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Old 05-31-2010
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Maxboatspeed is on a distinguished road
Go rocket!

Originally Posted by rocketwench View Post
New (at 50 yoa) to sailing, and thinking I wanted to crew on a friend's 25 foot race boat (and perhaps get a 25 foot boat of my own some day), I did as the skipper requested of all his new crew and took a basic sailing class at the local small sailboat club, in dinghies. At the end of the course, I had an entirely new perspective - I realized that nothing about sailing was instinctive to me. Every sport I've ever loved, I have worked to develop the automaticity that allows you to fine-tune, focus, and explore limits. I was surprised (& humbled) by my complete lack of natural ability. I knew after 3 weeks, I did not have the skills/autamaticity that I wanted to bring onto a boat (certainly not someone else's under race conditions). Ended up buying a dinghy, and now a Laser with no regrets. Having fun learning has become an end in itself.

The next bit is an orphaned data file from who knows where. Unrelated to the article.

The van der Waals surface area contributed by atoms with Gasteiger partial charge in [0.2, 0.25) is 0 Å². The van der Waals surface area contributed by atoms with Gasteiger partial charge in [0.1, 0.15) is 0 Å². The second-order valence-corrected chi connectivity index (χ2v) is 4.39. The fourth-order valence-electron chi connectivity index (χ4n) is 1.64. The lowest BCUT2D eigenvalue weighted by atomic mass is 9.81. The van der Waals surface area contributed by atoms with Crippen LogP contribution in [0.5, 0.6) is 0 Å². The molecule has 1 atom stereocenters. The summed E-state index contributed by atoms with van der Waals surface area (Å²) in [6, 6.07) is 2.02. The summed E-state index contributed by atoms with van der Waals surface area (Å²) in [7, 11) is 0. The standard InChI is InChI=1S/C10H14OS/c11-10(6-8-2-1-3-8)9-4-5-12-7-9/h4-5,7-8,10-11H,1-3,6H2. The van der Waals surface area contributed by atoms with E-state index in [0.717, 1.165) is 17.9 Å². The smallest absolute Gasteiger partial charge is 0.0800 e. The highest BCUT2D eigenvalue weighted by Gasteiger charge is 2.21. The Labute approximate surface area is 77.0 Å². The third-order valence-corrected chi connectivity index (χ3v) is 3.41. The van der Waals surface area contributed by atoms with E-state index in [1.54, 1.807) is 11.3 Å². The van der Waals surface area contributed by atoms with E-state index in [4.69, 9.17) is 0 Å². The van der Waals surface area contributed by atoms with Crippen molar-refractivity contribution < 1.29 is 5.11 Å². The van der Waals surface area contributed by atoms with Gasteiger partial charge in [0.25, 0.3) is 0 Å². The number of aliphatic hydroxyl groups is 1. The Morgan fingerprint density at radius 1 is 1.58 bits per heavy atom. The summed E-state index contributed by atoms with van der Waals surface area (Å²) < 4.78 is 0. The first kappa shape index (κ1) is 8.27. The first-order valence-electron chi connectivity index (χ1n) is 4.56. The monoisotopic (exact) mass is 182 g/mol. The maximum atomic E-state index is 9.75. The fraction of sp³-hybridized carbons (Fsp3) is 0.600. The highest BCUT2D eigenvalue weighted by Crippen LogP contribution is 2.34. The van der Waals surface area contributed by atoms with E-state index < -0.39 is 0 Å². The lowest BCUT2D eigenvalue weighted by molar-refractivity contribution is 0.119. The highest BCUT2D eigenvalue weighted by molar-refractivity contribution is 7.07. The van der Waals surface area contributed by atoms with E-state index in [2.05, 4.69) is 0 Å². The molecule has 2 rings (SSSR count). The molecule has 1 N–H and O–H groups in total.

Arguments in favor of dinghies that I haven't seen mentioned is that a person with a smaller boat is more liable to get out and actually sail it, and the generally smaller $ investment to get started (are you folks all trust-funders?
retired bankers? you lucky SOB's!).


cool. Lasers rock.
"Having fun learning being an end in itself."
man, that hits it on the head! A huge part of sailing!
That line grabbed me.

Sailing is about having fun and learning.
Here's the thing:
folks interested in "learning to sail" have many options. Keelboat, dinghy, kiteboard, cat, windsurfer, racing, lake cruising, crewing on race boats, etc. Any, and all, are good ways to enter the game. Start on "whatever floats your boat." All are different. Start anywhere. The learning is the fun. The cool thing is that it continues to be fun!

A feeling of not having a natural ability is normal. You'll get the "natural" feeling of steering, shifting weight, decent sail trim, avoiding lumps on the head, reacting to gusts, surfing, and being in control soon. Likely, you will continue to enjoy "learning" for many years. There's always more to learn, if you wish. There are lots of ways to get started with sailing. It's not that hard to learn basics that will get you home safely. Thinking, learning, improving, challenges, are all part of the fun!

Cool that you got your first sailboat and are enjoying it!

Trust funders? I think it's more about folks that are hooked on sailing. Lots of the bigger boat owners have saved, borrowed, sold the house, drive crappy cars, etc to get the boat of their dreams. I think the trust fund guys are diving large powerboats.

For others starting out:
Go sailing. It won't take long to figure out what floats your boat. There are lots of starting points. The learning is fun.

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